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Although a company doesn't have to disclose all of its contractual obligations, obligations that involve a higher degree of risk than ordinary for the business, that make expenditures that are abnormally large, or that dictate the level of a particular type of expenditure for a considerable time in the future should be disclosed. 

These include commitments such as those for plant acquisition or an obligation to reduce debts, maintain working capital, or restrict dividends.1  Commitments to issue shares must also be disclosed. If it is probable that a commitment will result in a loss, that liability should be recorded as a contingent liability.  

Unconditional purchase obligations must be disclosed in the notes, and recognized if it is probable that they will result in a loss. An unconditional purcase obligation is the obligation to transfer funds in the future for fixed or minimum amounts of quantities of goods or services at fixed or minimum prices. Unconditional purchase obligations include take-or-pay contracts or throughput contracts.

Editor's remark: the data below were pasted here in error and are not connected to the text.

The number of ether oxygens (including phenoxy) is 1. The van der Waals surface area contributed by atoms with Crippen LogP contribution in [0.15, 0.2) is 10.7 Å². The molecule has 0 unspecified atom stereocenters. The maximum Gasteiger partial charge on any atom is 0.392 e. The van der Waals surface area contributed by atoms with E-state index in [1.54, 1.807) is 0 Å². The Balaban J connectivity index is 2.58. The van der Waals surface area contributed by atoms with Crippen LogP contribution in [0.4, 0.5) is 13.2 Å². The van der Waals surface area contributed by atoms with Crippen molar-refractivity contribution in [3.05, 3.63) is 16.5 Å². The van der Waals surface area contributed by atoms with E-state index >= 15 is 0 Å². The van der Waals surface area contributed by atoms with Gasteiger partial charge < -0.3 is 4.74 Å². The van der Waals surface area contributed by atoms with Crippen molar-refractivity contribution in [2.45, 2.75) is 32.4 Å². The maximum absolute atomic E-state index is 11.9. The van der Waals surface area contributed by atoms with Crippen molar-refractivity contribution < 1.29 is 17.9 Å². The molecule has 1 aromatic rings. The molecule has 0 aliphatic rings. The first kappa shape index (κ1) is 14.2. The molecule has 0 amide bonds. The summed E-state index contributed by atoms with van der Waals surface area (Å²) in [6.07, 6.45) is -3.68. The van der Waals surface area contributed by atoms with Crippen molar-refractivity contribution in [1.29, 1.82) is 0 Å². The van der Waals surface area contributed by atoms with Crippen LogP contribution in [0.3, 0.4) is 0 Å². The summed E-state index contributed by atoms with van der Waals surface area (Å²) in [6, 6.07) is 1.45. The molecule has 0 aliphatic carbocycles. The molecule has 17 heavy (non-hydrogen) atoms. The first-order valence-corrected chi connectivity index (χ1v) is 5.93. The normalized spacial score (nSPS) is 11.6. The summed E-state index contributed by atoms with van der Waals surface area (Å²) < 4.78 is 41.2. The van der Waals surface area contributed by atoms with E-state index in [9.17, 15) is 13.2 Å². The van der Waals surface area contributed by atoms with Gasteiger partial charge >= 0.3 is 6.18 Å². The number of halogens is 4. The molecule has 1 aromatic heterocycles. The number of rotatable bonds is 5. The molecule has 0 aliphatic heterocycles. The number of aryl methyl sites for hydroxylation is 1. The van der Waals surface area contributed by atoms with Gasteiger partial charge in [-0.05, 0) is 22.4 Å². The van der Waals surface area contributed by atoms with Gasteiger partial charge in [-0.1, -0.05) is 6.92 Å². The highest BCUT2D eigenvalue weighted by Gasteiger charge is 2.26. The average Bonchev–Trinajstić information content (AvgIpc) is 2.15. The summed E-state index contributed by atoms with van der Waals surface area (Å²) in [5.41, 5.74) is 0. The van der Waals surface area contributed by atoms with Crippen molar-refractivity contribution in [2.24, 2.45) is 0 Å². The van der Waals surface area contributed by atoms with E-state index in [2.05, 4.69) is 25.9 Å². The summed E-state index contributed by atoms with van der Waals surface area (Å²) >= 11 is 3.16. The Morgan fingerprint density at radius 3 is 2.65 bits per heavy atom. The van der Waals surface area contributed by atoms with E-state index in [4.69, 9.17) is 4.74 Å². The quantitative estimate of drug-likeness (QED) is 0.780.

Take-or-pay: An agreement between a purchaser and a seller that provides for the purchaser to pay specified amounts periodically in return for products or services. The purchaser must make these specified minimum payments even if it does not take delivery of the contracted products or services.2 

Throughput contract: An agreement between a shipper (processor) and the owner of a transportation facility (such as an oil or natural gas pipeline or a ship) or a manufacturing facility that provides for the shipper (processor) to pay specified amounts periodically in return for the transportation (processing) of a product. The shipper (processor) is obligated to provide specified minimum quanitites to be transported (processed) in each period and is required to make cash payments even if it does not provide the contracted quantities. 


1. FASB ASC 440-10-05
2. FASB ASC 440-10-20